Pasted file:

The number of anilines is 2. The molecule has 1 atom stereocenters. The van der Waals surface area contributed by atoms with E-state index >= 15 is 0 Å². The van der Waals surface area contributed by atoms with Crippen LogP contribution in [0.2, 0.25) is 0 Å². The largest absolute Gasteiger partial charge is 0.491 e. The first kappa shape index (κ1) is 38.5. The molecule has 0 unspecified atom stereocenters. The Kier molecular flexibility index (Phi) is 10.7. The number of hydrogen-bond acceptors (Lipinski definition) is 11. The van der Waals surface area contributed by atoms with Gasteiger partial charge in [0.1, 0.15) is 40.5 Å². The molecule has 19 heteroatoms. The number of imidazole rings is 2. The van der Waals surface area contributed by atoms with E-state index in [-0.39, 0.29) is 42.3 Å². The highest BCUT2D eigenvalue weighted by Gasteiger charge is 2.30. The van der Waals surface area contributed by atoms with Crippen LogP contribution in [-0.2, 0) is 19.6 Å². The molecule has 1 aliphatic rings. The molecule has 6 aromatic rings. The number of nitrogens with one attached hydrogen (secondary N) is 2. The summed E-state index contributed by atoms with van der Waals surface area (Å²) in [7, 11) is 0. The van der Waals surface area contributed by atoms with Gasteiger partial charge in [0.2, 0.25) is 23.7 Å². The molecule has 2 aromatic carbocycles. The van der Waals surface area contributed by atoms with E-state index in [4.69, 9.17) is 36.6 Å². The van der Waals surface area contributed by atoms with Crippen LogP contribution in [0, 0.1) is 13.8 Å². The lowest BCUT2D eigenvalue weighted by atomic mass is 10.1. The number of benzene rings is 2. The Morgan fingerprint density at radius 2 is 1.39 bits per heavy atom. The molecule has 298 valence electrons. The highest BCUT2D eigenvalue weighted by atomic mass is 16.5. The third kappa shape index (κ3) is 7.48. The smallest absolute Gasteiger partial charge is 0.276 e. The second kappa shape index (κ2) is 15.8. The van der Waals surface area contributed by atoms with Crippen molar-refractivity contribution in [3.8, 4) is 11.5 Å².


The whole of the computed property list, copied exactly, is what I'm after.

The number of anilines is 2. The molecule has 1 atom stereocenters. The van der Waals surface area contributed by atoms with E-state index >= 15 is 0 Å². The van der Waals surface area contributed by atoms with Crippen LogP contribution in [0.2, 0.25) is 0 Å². The largest absolute Gasteiger partial charge is 0.491 e. The first kappa shape index (κ1) is 38.5. The molecule has 0 unspecified atom stereocenters. The Kier molecular flexibility index (Phi) is 10.7. The number of hydrogen-bond acceptors (Lipinski definition) is 11. The van der Waals surface area contributed by atoms with Gasteiger partial charge in [0.1, 0.15) is 40.5 Å². The molecule has 19 heteroatoms. The number of imidazole rings is 2. The van der Waals surface area contributed by atoms with E-state index in [-0.39, 0.29) is 42.3 Å². The highest BCUT2D eigenvalue weighted by Gasteiger charge is 2.30. The van der Waals surface area contributed by atoms with Crippen LogP contribution in [-0.2, 0) is 19.6 Å². The molecule has 1 aliphatic rings. The molecule has 6 aromatic rings. The number of nitrogens with one attached hydrogen (secondary N) is 2. The summed E-state index contributed by atoms with van der Waals surface area (Å²) in [7, 11) is 0. The van der Waals surface area contributed by atoms with Gasteiger partial charge in [0.2, 0.25) is 23.7 Å². The molecule has 2 aromatic carbocycles. The van der Waals surface area contributed by atoms with E-state index in [4.69, 9.17) is 36.6 Å². The van der Waals surface area contributed by atoms with Crippen LogP contribution in [0, 0.1) is 13.8 Å². The lowest BCUT2D eigenvalue weighted by atomic mass is 10.1. The number of benzene rings is 2. The Morgan fingerprint density at radius 2 is 1.39 bits per heavy atom. The molecule has 298 valence electrons. The highest BCUT2D eigenvalue weighted by atomic mass is 16.5. The third kappa shape index (κ3) is 7.48. The smallest absolute Gasteiger partial charge is 0.276 e. The second kappa shape index (κ2) is 15.8. The van der Waals surface area contributed by atoms with Crippen molar-refractivity contribution in [3.8, 4) is 11.5 Å².